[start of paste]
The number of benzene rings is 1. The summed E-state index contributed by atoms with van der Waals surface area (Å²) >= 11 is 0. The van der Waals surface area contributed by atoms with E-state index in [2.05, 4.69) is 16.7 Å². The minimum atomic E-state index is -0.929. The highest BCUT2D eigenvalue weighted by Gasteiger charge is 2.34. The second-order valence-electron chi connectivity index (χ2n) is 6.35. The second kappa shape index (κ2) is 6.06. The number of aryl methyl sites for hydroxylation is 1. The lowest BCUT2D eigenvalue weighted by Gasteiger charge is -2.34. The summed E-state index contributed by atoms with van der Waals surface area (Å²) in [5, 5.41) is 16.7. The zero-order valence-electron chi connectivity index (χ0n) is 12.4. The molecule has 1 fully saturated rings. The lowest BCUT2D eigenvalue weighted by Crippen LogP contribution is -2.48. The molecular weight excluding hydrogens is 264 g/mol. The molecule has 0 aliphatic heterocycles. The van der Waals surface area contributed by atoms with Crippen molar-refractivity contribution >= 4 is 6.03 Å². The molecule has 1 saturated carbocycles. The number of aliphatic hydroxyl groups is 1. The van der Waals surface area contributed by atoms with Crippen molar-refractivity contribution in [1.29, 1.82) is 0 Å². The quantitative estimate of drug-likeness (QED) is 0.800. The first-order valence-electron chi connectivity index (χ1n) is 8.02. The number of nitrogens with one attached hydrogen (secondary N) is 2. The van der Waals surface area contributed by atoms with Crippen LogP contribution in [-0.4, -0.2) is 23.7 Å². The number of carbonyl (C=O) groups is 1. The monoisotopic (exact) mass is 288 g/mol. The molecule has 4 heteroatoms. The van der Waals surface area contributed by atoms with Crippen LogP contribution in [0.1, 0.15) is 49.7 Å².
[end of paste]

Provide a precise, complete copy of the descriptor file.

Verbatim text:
The number of benzene rings is 1. The summed E-state index contributed by atoms with van der Waals surface area (Å²) >= 11 is 0. The van der Waals surface area contributed by atoms with E-state index in [2.05, 4.69) is 16.7 Å². The minimum atomic E-state index is -0.929. The highest BCUT2D eigenvalue weighted by Gasteiger charge is 2.34. The second-order valence-electron chi connectivity index (χ2n) is 6.35. The second kappa shape index (κ2) is 6.06. The number of aryl methyl sites for hydroxylation is 1. The lowest BCUT2D eigenvalue weighted by Gasteiger charge is -2.34. The summed E-state index contributed by atoms with van der Waals surface area (Å²) in [5, 5.41) is 16.7. The zero-order valence-electron chi connectivity index (χ0n) is 12.4. The molecule has 1 fully saturated rings. The lowest BCUT2D eigenvalue weighted by Crippen LogP contribution is -2.48. The molecular weight excluding hydrogens is 264 g/mol. The molecule has 0 aliphatic heterocycles. The van der Waals surface area contributed by atoms with Crippen molar-refractivity contribution >= 4 is 6.03 Å². The molecule has 1 saturated carbocycles. The number of aliphatic hydroxyl groups is 1. The van der Waals surface area contributed by atoms with Crippen molar-refractivity contribution in [1.29, 1.82) is 0 Å². The quantitative estimate of drug-likeness (QED) is 0.800. The first-order valence-electron chi connectivity index (χ1n) is 8.02. The number of nitrogens with one attached hydrogen (secondary N) is 2. The van der Waals surface area contributed by atoms with Crippen LogP contribution in [-0.4, -0.2) is 23.7 Å². The number of carbonyl (C=O) groups is 1. The monoisotopic (exact) mass is 288 g/mol. The molecule has 4 heteroatoms. The van der Waals surface area contributed by atoms with Crippen LogP contribution in [0.1, 0.15) is 49.7 Å².